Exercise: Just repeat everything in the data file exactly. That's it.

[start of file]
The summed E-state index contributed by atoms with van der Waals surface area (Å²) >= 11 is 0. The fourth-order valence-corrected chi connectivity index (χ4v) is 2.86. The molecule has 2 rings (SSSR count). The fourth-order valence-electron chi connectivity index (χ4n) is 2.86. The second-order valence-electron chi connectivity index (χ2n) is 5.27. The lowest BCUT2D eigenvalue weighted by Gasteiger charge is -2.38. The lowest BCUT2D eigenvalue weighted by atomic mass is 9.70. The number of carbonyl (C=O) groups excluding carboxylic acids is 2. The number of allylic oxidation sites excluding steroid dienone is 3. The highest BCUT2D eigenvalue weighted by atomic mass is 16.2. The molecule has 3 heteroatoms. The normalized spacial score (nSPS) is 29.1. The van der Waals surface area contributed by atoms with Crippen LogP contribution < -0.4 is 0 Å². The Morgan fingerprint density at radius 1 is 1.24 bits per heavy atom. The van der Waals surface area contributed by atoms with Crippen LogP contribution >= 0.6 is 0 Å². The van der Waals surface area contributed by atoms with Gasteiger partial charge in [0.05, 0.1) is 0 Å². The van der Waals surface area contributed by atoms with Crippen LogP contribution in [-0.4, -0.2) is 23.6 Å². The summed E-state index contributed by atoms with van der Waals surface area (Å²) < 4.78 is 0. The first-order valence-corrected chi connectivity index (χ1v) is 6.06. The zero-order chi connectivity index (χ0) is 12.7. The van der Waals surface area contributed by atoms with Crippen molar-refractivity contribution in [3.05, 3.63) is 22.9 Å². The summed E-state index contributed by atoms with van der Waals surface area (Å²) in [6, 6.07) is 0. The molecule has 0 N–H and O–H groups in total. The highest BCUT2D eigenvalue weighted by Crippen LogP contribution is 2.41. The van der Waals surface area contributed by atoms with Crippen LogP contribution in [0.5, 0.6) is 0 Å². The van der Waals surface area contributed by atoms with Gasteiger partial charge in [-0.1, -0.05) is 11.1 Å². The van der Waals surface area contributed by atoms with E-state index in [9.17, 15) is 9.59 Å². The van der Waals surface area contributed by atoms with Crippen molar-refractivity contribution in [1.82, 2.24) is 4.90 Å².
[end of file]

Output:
The summed E-state index contributed by atoms with van der Waals surface area (Å²) >= 11 is 0. The fourth-order valence-corrected chi connectivity index (χ4v) is 2.86. The molecule has 2 rings (SSSR count). The fourth-order valence-electron chi connectivity index (χ4n) is 2.86. The second-order valence-electron chi connectivity index (χ2n) is 5.27. The lowest BCUT2D eigenvalue weighted by Gasteiger charge is -2.38. The lowest BCUT2D eigenvalue weighted by atomic mass is 9.70. The number of carbonyl (C=O) groups excluding carboxylic acids is 2. The number of allylic oxidation sites excluding steroid dienone is 3. The highest BCUT2D eigenvalue weighted by atomic mass is 16.2. The molecule has 3 heteroatoms. The normalized spacial score (nSPS) is 29.1. The van der Waals surface area contributed by atoms with Crippen LogP contribution < -0.4 is 0 Å². The Morgan fingerprint density at radius 1 is 1.24 bits per heavy atom. The van der Waals surface area contributed by atoms with Crippen LogP contribution >= 0.6 is 0 Å². The van der Waals surface area contributed by atoms with Gasteiger partial charge in [0.05, 0.1) is 0 Å². The van der Waals surface area contributed by atoms with Crippen LogP contribution in [-0.4, -0.2) is 23.6 Å². The summed E-state index contributed by atoms with van der Waals surface area (Å²) < 4.78 is 0. The first-order valence-corrected chi connectivity index (χ1v) is 6.06. The zero-order chi connectivity index (χ0) is 12.7. The van der Waals surface area contributed by atoms with Crippen molar-refractivity contribution in [3.05, 3.63) is 22.9 Å². The summed E-state index contributed by atoms with van der Waals surface area (Å²) in [6, 6.07) is 0. The molecule has 0 N–H and O–H groups in total. The highest BCUT2D eigenvalue weighted by Crippen LogP contribution is 2.41. The van der Waals surface area contributed by atoms with Crippen LogP contribution in [0.5, 0.6) is 0 Å². The van der Waals surface area contributed by atoms with Gasteiger partial charge in [-0.1, -0.05) is 11.1 Å². The van der Waals surface area contributed by atoms with E-state index in [9.17, 15) is 9.59 Å². The van der Waals surface area contributed by atoms with Crippen molar-refractivity contribution in [1.82, 2.24) is 4.90 Å².